As Republican politicians once again point a finger at violent video games as a potential cause of recent mass shootings, former Vice President and current presidential candidate Joe Biden offered a bit of a mixed message regarding his feelings on the issue.
In an interview aired on CNN Monday night, host Anderson Cooper brought up President Trump’s previous statements on video games as a potential cause of real violence, noting that Biden had “kind of rolled [his] eyes” at the notion.
“I’ve talked about it [violent games] too,” Biden responded. “It is not healthy to have these games teaching the kids the dispassionate notion that you can shoot somebody and kind of blow their brains out.”
When Cooper pointed out that video games are popular in Japan, a country with extremely low levels of violent crime, Biden jumped in. “That’s my point… It’s not in and of itself the reason we have this carnage on our streets.”
The video game question was a small part of a wide-ranging interview on gun violence in which Biden proposed a gun buyback program and said directly, “We have two problems: the NRA and the gun manufacturers.” Biden also took President Trump to task for “using the language of the kind of things that they [white nationalists] say… his rhetoric contributes to this notion, it almost legitimizes these people coming out from under the rocks. This is white nationalism. It’s terrorism of a different sort, but it’s still terrorism.”
Not the first time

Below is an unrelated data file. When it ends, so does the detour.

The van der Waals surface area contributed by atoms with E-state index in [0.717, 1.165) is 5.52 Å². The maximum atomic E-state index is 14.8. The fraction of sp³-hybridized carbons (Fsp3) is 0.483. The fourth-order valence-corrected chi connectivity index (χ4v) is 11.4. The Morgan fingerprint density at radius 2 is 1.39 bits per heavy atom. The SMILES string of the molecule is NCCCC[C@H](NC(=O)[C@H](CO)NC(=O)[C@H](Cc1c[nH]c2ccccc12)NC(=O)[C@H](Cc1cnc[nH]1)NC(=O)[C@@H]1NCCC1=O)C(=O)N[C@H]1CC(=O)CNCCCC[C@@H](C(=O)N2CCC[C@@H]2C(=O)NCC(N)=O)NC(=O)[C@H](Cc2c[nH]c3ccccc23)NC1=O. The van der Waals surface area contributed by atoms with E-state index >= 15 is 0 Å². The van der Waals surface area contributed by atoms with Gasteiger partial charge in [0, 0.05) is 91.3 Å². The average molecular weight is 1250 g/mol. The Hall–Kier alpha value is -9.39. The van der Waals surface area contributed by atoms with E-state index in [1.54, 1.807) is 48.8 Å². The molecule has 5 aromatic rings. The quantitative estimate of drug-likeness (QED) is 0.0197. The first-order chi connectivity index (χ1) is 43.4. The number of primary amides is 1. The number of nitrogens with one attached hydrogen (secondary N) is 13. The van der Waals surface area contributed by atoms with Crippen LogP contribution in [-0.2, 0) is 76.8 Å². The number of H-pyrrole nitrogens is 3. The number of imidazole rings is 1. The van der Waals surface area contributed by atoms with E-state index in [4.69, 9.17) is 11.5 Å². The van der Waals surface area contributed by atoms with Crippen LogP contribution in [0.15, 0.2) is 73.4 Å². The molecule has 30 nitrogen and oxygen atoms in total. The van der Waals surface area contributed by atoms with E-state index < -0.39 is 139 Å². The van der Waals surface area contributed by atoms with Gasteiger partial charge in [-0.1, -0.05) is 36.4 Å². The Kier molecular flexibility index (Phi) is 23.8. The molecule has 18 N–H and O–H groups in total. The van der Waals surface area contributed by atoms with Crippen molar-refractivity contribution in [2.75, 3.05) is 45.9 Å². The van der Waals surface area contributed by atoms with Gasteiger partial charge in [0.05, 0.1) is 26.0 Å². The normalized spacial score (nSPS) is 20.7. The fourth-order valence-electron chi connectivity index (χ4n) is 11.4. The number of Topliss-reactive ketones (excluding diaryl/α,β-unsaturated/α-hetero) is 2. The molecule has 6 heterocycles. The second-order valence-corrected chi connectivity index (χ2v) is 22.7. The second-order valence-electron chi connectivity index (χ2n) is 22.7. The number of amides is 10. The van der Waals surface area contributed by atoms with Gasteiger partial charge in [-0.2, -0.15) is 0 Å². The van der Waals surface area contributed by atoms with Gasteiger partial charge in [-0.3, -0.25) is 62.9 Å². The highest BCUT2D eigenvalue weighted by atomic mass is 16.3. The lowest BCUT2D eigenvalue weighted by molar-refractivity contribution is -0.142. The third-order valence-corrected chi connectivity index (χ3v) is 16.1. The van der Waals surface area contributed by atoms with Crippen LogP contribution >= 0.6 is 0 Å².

Biden has directly addressed the supposed problem of video game violence in the past. In 2013, under President Obama’s direction, the vice president hosted a White House forum on the issue with members of the game industry and academia.
As former White House senior policy advisor for digital media Constance Steinkuehler told Ars last year, Biden went from referring to industry members as “scumbags” before the meeting to acknowledging that “we have quite a bit of data that shows that this is not a substantive relationship” between video game violence and real violence after viewing the data. “[Biden] tends to be a person who says, ‘We should not be afraid of facts. Facts are our friends, and you’re on the wrong side of history if you’re on the wrong side of facts,’” Steinkuehler added.
That said, Biden was not willing to completely let the industry “off the hook” in 2013, according to Steinkuehler. “Yes, we get that the science doesn’t show a relationship, and, yes, you have a Supreme Court case that concludes the same thing,” she said, summing up Biden’s views at the time. “But you’re here as industry leaders to help us talk about how you’re portraying this type of thing in the media that you produce. You don’t have to have been part of the problem in order to be part of the solution… at some point there’s this question of civic leadership…”
In light of this latest round of video game blame, other Democratic presidential candidates have also weighed in. Yesterday, Massachusetts Senator and presidential candidate Elizabeth Warren retweeted a message saying, “ACCESS TO GUNS IS THE PROBLEM. Not mental health. Not video games. Not social media. These are dangerous and misguided distractions.”
In a 2018 video posted by his campaign, Vermont Senator and presidential candidate Bernie Sanders pointed out that “the NRA’s president blames violent video games for gun violence, yet consulted on and promoted a violent video game. The truth is that the NRA will do everything it can to stop commonsense gun safety legislation which the overwhelming majority of Americans want.”
In an April speech, California Senator and presidential candidate Kamala Harris offered a plan for combating gun violence that included taking on gun manufacturers that “violat[e] unfair business practices statutes by marketing assault weapons to children in video games.” Harris served as Attorney General for California in a landmark 2011 Supreme Court case where the state unsuccessfully argued in favor of restrictions on the sale of violent games to minors.